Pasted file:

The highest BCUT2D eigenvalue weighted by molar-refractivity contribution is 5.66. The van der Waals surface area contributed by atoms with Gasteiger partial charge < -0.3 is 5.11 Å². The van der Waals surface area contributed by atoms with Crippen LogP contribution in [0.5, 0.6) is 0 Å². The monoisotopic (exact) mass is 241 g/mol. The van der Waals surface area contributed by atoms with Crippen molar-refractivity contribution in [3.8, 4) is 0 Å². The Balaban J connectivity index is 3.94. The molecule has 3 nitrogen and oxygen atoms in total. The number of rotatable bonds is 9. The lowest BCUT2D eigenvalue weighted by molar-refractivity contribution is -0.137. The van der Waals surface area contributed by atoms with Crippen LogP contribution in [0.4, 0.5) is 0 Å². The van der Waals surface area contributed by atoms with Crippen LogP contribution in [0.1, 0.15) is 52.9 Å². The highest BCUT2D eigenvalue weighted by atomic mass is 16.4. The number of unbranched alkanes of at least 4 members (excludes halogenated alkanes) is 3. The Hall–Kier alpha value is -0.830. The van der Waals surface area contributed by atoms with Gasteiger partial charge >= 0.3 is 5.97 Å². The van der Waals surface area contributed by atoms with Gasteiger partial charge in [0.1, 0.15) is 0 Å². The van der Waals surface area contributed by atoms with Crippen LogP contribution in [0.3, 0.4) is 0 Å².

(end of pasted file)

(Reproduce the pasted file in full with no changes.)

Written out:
The highest BCUT2D eigenvalue weighted by molar-refractivity contribution is 5.66. The van der Waals surface area contributed by atoms with Gasteiger partial charge < -0.3 is 5.11 Å². The van der Waals surface area contributed by atoms with Crippen LogP contribution in [0.5, 0.6) is 0 Å². The monoisotopic (exact) mass is 241 g/mol. The van der Waals surface area contributed by atoms with Crippen molar-refractivity contribution in [3.8, 4) is 0 Å². The Balaban J connectivity index is 3.94. The molecule has 3 nitrogen and oxygen atoms in total. The number of rotatable bonds is 9. The lowest BCUT2D eigenvalue weighted by molar-refractivity contribution is -0.137. The van der Waals surface area contributed by atoms with Crippen LogP contribution in [0.4, 0.5) is 0 Å². The van der Waals surface area contributed by atoms with Crippen LogP contribution in [0.1, 0.15) is 52.9 Å². The highest BCUT2D eigenvalue weighted by atomic mass is 16.4. The number of unbranched alkanes of at least 4 members (excludes halogenated alkanes) is 3. The Hall–Kier alpha value is -0.830. The van der Waals surface area contributed by atoms with Gasteiger partial charge >= 0.3 is 5.97 Å². The van der Waals surface area contributed by atoms with Gasteiger partial charge in [0.1, 0.15) is 0 Å². The van der Waals surface area contributed by atoms with Crippen LogP contribution in [0.3, 0.4) is 0 Å².